Shame on me: dancing and adversity

Professional and pre-professional dancers spend years training in order to express the deepest experiences of the human condition. They acquire physical skills that translate into aesthetic works of art. Regardless of the dance form, whether classical ballet, contemporary, jazz, hip hop, tap, ballroom, or cultural world dance, dancers and non-dancers viscerally understand the power of dance. It is a universal art form that integrates physical movement with music; it transcends language and crosses all cultures. A career in dance provides opportunities to powerfully embody creative expression that directly engages both the dancer and the viewer; however, compared to the other performing arts, a career in dance is typically short. Age, injury, burn out, financial constraints, and sociocultural pressures to sustain a thin and fit physical body are all factors that shorten a dance career. Currently, awareness is growing amongst health practitioners and educators about the unique needs of dancers. They require medical, psychological, emotional, financial, and social support in order to realize and sustain their talents.

Dancers who suffer early childhood adversity often face even more challenges. Childhood maltreatment profoundly shapes a sense of self as well as interactions with others and the world at large. Childhood abuse, neglect, and family dysfunction intensify shame-based beliefs that the self is damaged, defective, or flawed, which in turn increases anxiety. The combination of childhood maltreatment, shaming experiences, and heightened anxiety all diminish self-esteem. Whether maltreated in the home, the training environment, or both, abused and neglected dancers carry an added burden as they navigate a demanding dance career.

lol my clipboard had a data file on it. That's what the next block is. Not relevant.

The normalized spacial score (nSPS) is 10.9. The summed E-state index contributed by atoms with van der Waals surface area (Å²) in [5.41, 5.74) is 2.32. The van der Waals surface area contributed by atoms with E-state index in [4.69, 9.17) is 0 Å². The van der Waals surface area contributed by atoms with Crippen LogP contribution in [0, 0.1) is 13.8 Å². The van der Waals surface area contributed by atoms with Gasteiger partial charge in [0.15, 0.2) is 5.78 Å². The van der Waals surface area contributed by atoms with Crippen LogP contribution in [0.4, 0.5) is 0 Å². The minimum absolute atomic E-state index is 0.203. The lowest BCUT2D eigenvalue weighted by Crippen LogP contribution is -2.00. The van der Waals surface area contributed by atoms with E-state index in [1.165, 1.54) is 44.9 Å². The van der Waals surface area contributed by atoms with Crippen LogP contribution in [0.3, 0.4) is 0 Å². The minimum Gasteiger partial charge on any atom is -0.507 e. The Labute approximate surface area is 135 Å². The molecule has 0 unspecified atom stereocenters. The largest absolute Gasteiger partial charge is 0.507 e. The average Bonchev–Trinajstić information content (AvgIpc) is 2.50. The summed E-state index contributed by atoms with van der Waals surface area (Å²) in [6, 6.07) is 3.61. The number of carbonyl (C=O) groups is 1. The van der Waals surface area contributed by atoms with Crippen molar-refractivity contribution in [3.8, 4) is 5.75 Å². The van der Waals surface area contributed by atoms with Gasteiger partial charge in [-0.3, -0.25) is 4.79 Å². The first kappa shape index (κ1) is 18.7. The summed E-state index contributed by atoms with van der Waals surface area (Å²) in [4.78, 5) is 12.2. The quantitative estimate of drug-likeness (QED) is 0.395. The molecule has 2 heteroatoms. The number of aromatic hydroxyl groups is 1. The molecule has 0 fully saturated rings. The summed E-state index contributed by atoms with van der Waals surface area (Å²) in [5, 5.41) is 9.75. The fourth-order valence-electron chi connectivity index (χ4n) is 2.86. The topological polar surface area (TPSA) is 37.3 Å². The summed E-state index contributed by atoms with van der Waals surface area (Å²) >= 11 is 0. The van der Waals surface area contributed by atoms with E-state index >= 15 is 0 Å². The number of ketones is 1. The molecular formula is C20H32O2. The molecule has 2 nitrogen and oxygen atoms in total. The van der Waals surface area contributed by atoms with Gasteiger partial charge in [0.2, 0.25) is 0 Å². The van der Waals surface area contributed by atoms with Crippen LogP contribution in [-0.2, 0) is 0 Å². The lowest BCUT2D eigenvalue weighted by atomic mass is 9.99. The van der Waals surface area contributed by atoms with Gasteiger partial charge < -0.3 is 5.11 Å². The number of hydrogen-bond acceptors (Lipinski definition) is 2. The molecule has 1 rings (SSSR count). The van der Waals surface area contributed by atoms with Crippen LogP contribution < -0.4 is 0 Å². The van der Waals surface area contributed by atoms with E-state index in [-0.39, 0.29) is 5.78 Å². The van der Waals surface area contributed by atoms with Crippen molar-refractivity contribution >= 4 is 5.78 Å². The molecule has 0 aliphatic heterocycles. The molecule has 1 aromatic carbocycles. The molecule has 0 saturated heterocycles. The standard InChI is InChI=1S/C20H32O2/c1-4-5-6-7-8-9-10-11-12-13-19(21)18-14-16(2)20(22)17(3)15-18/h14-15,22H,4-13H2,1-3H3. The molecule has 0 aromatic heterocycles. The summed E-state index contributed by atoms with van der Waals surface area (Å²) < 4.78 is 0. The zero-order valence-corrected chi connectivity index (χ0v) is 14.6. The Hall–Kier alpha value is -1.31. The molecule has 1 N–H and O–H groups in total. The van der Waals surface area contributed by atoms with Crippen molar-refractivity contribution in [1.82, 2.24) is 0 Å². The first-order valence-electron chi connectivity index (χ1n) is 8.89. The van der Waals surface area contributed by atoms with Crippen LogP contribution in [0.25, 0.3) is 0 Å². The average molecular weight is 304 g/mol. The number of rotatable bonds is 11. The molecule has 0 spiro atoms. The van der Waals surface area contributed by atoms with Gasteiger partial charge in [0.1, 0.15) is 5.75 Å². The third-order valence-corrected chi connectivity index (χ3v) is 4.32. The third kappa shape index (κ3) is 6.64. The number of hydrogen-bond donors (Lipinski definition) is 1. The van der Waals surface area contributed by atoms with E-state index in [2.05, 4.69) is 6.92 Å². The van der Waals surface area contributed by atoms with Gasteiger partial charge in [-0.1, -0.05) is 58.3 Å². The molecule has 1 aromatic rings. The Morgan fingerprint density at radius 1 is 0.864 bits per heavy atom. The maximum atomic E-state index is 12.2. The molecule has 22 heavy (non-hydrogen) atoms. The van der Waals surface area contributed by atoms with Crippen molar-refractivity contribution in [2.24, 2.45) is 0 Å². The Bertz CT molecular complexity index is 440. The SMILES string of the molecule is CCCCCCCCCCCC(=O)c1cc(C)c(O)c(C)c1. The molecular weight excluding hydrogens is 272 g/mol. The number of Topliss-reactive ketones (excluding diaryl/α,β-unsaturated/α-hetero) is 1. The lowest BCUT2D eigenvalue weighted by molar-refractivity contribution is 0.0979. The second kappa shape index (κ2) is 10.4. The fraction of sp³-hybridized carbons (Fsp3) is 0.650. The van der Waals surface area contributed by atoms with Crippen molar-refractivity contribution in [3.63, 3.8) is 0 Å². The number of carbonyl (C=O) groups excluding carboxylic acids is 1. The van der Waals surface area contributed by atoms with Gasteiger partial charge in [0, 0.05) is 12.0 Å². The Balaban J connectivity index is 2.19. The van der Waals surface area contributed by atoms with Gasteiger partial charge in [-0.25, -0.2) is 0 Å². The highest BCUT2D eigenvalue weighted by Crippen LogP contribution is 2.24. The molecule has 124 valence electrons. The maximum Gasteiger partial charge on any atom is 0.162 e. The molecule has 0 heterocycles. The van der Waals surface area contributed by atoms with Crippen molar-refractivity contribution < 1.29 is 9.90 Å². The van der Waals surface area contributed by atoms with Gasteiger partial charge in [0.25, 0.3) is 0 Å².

In the research study, “Shame and anxiety: The mediating role of childhood adversity in dancers,” published in 2018 in the Journal of Dance Medicine and Science, results demonstrated that dancers who carried toxic levels of internalized shame were more anxious. The combination of high levels of shame and anxiety were also associated with diminished self-esteem. These dancers were at increased risk to respond submissively to authority figures and carry more body shame; behaviors that increase the risk for physical injury and disordered eating. Even more troubling, these dancers were exposed to more early childhood maltreatment, which further intensified shame-based responses. The combination of elevated childhood maltreatment, shaming experiences, and anxiety contribute to an increased risk for adult violent revictimization, addictive behaviors, depression, and PTSD. Dancers with a history of maltreatment, in conjunction with internalized shame, often struggle with feelings of inadequacy, self-condemnation, worthlessness, inferiority, and fragility. Many learn to hide these feelings behind their physical skills as a dancer; however, when they stop dancing they are left feeling lonely and empty.

Recommendations drawn from this study included creating positive training and work environments that nurture optimal performance behaviors. Dancers with a history of childhood maltreatment and high internalized shame should be encouraged to seek professional services in order to amend their autobiographic narrative of a defective self. Disambiguating memories of childhood adversity from self-identity may reduce stress symptoms as well as anxiety and shame, and hopefully this will foster stronger self-esteem. Dance is a challenging career and gifted dancers need to dance without being encumbered by a past history of shame and maltreatment. The culture of dance is rich and powerful; this can be strengthened when dancers are freed from these psychological burdens.

Paula Thomson, S. Victoria Jaque
California State University, Northridge, California, USA


Shame and Anxiety: The Mediating Role of Childhood Adversity in Dancers.
Thomson P, Jaque SV
J Dance Med Sci. 2018 Jun 15


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